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# 14800 -
FEG PA6 ?
Made in Hungary
Appx 3'' -
FEG 9MM. MAK .PA6 Cal 9mm This was made during WW2 I was told. I was also told that this
was not a true 9mm maybe a 9.18 mm? I would like to know so I can purchase the right ammo.
Also the appx value, it is in mint condition.
Answer: I can not be
sure without seeing your pistol, but I do not think that it was manufactured during WWII for two
reasons. The first reason is that Fegyver- és Gépgyártó Részvénytársaság" ("Arms and Machine
Manufacturing Company) has been around for a long time, but if I remember correctly, they have
only been making arms under the FEG name since after WWII. The second reason is that The
9×18mm Makarov round was designed by B.V. Semin in 1946.
I have never heard of a FEG PA6 and I was unable to find any mention of one in my reference
books or on the Internet. My guess is that you have a PA63. Here is some information on the
PA63 that I found on the Internet:
Fégarmy Arms Factory of Hungary started producing Walther PP/PPK clones in the late 1940s
starting with their Model 48 which differed from the Walther PP only in minor details. By the late
1950s FÉG began making broader changes resulting in the PA-63, which uses a 9x18mm
Makarov round. It quickly became standard issue to both Hungarian military and police forces.
Due to its popularity and relative durability FÉG later issued models using .32ACP and .380 ACP
caliber rounds (FÉG AP9 and PMK-380 respectively).
The Military standard PA-63 version sports a two-tone polished aluminum frame with black slide,
grips, trigger and hammer assembly. While unusual for military issue in that a reflective polish
was used, it was chosen due to its relative cheapness as well as quicker build time.
We have sold several PA63 pistols at OldGuns.net over the last few years. They usually sell in the
$200 to $250 range depending on features and condition.
Barrel - SA 6535448 12 65 BU27 P M (followed by a symbol in a box that looks like a five point
star with the top point shorter than the rest, there 3 dots aligned from left to right above the star) I
have matched all easily visible serial numbers to the date of original manufacture with some
replacements parts from post war SA and some HRA but I have been unable to find much of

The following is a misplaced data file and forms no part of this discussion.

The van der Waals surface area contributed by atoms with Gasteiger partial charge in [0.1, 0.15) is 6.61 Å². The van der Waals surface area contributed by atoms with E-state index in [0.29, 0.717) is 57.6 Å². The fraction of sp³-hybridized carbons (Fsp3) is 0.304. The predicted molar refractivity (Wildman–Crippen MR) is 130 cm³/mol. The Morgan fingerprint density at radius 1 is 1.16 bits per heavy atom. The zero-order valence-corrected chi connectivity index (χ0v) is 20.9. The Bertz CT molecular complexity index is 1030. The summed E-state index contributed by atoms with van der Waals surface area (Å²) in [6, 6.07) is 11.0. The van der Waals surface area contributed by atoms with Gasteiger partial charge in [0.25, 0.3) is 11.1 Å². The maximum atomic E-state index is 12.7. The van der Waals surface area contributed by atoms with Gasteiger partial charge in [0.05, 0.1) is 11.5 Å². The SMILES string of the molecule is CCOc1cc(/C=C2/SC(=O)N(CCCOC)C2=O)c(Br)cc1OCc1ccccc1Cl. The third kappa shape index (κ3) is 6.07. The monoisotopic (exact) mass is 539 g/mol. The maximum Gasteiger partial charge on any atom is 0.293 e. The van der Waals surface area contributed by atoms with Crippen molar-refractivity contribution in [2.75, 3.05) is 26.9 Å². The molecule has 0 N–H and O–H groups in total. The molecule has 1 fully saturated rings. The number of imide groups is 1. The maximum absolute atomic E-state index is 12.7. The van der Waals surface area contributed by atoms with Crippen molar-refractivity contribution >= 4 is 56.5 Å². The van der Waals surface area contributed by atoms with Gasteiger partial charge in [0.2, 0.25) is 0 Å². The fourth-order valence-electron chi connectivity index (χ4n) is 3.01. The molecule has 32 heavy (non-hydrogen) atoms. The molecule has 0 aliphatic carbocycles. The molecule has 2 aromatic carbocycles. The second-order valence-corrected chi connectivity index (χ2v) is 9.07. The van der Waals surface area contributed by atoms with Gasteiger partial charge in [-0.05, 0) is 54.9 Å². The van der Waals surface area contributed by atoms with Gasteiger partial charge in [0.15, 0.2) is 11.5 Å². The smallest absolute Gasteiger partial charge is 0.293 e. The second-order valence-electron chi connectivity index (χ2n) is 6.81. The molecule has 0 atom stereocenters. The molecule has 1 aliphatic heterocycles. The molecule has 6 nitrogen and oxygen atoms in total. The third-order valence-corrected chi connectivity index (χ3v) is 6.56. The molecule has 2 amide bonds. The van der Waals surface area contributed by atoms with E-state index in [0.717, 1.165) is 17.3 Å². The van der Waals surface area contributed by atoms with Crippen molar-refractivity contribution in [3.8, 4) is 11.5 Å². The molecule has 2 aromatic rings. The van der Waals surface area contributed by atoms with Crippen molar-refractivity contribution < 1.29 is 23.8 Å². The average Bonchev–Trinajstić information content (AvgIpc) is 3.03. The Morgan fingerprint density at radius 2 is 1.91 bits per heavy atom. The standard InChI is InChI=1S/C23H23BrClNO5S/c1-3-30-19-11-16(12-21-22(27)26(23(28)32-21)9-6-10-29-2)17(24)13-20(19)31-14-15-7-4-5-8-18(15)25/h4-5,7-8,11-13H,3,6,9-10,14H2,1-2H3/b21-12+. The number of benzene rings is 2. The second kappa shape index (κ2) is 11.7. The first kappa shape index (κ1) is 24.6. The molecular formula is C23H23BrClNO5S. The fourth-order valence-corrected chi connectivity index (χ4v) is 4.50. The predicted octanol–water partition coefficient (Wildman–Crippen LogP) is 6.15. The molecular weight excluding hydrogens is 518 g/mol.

anything on these barrel markings. Any help would be appreciated. Thanks!
Answer: David- First a correction to your nomenclature. The numbers on
Garand parts are not “serial numbers” but rather they are “Drawing Numbers” to identify the part,
and usually the specifications it was made to, reflecting numerous small design or production
changes made over the years. The best source of information on “matching” the drawing numbers
for a rifle would be the excellent books by my friend Scott Duff, or information found in the
Garand Collectors Association Journals. I hate the nonsense in some books by Jesse Harrison,
and do not think very highly of the “For Collectors Only” book on the Garand either, so I would not
use those as guides.
The barrel markings are fairly easy to understand. SA indicates it was made at Springfield
Armory. 6535448 is the drawing number for the standard service grade barrel (there were
different numbers for some of the National Match barrels and the 7.62mm versions). 12-65 is the
date of manufacture, December 1965, when they were pretty much only making spare (repair)
parts for Garands. BU27 is probably a code to indicate the “heat lot” of the steel used in the
barrel. P and M indicate the barrel was proof tested satisfactorily and passed a magnetic particle
inspection (not 100% sure on the exact name) to check for hidden flaws. The mystery symbol is
the Department of Defense Acceptance Stamp (DODAS) which is an eagle with outstretched
wings having three stars over the head, surrounded by a box. This indicates the barrel has been
turned over as government property after passing all the tests.
Remember, all M1 Garand parts are 100% interchangeable (except some early “gas trap” parts)
and your rifle even with the mixed vintage parts is a good representative example of a U.S.
military arm, which was not intended to be locked up with all “original and correct” parts for a
collector, but to be a functional weapon with all parts in fully serviceable condition, ready to be
handed to a soldier to make some other poor SOB die for his country. John
Stamped 1908 Has 1889 With Crest
cool symbol stamped on top of receiver with ''brazil'' and other words under it and 1889 date.
side of barrel stamped ''mod 1908'' I've been told its not a johansen? I cant find any history or
value to this gun. What is its back story?
Answer: Sounds like a
bit of cabin fever breaking out in the great white up.
The cool symbol with the 1889 date “Brazil” [sic- probably actually Brasil on the crest, their
spelling] sounds like it is the crest of the nation of Brazil. Mod 1908 is the model designation
stamped on the side of Model 1908 Mauser rifles made for Brazil, which usually had the crest on
the receiver ring. Therefore, I am going to declare that your rifle is not a Krag, but a M1908
Mauser. You can Google that term and learn a lot more about them, and compare to be sure I
got it right.
These were made in 7mm Mauser caliber, although some were converted to .30-06 later, but I
have never heard of one converted to .30-40 Krag caliber.
Perhaps being cooped up in the cabin has you hallucinating about Scarlett Johansson, but
otherwise I do not see how “Johansen” fits into this unless maybe you were thinking of Krag-